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state that Saddam Hussein would probably be assassinated by "members of his inner circle in the final days or hours before U.S. forces launch a major ground attack."57 Those who call the loudest for abandoning Executive Order 12,333 mistakenly feel that it might impede the expeditious prosecution of the War on Terror-either against al-Qaida leaders or senior leaders of the handful of totalitarian regimes that back terrorism. 58 To date, however, neither Congress nor the President has taken steps that would blunt the ban on assassination. 59 The reason for this inactivity rests in a mixed bag of historical, legal, and policy considerations. Still, there are several strong arguments for abandoning the current executive order on assassination, not because it impedes the War on Terror, but rather, because it is more confusing than helpful in defining the lawful use of military force against legitimate targets-whether in peacetime or war-to include the senior leadership of hostile governments or terrorist groups. C. Definitions Before a concept can be properly discussed, it must be properly defined. Nowhere is this maxim more appropriate than in addressing the issue of assassination vis-a-vis Executive Order 12,333. "Assassinate" and "assassination" is defined in leading dictionaries as follows: "To kill by surprise or secret assault; to murder by treacherous violence,"60 "To murder (a prominent person) by surprise attack, as for political reasons," 61 "To destroy or injure treacherously;'>6 2 "The act of deliberately killing someone, esp[ecially] a public figure, usu[ally] for hire or for political reasons;"63 "To kill suddenly or secretively; murder premeditatedly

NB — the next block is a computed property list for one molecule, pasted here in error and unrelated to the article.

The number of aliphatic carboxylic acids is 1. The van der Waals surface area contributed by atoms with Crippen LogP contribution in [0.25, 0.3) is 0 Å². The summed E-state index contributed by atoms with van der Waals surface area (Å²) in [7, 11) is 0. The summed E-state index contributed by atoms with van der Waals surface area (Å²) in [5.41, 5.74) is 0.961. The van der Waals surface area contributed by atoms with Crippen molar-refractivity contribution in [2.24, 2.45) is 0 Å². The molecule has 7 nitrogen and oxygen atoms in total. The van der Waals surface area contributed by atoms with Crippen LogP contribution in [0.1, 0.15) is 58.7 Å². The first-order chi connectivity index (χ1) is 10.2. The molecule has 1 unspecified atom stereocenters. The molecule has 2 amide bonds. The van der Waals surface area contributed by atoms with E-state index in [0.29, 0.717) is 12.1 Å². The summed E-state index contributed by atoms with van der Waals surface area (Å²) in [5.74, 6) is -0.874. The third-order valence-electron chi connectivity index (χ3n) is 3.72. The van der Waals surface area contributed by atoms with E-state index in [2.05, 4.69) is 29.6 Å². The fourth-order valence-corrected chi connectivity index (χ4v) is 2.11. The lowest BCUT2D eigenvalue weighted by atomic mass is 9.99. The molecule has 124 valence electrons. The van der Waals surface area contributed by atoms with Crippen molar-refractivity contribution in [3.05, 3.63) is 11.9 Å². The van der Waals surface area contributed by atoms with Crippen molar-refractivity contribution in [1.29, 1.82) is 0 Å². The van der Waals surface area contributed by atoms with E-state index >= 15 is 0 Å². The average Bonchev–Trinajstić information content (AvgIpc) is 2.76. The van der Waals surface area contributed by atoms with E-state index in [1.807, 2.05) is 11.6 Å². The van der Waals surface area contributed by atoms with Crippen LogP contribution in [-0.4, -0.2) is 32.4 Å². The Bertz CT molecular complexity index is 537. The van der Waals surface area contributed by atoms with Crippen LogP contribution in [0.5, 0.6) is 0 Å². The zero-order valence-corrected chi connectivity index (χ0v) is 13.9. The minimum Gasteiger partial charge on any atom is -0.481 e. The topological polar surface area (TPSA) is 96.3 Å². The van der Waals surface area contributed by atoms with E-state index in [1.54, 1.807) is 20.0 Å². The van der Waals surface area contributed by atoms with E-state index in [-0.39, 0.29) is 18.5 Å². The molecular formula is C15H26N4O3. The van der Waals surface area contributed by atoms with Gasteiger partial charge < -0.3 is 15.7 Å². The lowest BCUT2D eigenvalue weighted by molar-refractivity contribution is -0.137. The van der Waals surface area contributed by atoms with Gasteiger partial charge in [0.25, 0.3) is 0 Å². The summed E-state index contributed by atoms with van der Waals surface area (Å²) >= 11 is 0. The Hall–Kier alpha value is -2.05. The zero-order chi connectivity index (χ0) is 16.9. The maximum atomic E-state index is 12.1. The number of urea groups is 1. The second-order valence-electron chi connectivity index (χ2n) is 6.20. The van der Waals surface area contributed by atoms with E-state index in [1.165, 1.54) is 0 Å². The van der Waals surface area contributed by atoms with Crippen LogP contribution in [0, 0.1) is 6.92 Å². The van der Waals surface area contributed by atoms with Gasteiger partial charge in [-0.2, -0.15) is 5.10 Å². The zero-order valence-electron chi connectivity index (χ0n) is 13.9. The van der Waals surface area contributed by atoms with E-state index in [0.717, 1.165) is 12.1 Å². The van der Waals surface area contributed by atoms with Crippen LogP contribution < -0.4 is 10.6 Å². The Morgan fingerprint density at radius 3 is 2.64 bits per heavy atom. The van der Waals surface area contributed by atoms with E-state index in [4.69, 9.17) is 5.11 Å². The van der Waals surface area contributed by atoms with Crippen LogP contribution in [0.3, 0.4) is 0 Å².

57. Id. (stating that Defense Secretary Donald H. Rumsfeld has "spoken publicly about Iraqis eliminating Hussein themselves, either through assassination or sending him into exile"). 58. See McCutcheon, supra note 40, at 2146. 59. See id. 60. WEBSTER'S NEW INTERNATIONAL DICTIONARY OF THE ENGLISH LANGUAGE 164 (2d ed. 1936). 61. THE AMERICAN HERITAGE COLLEGE DICTIONARY 82 (3d ed. 1993). 62. Id. 63. BLACK'S LAW DICTIONARY 109 (7th ed. 1999).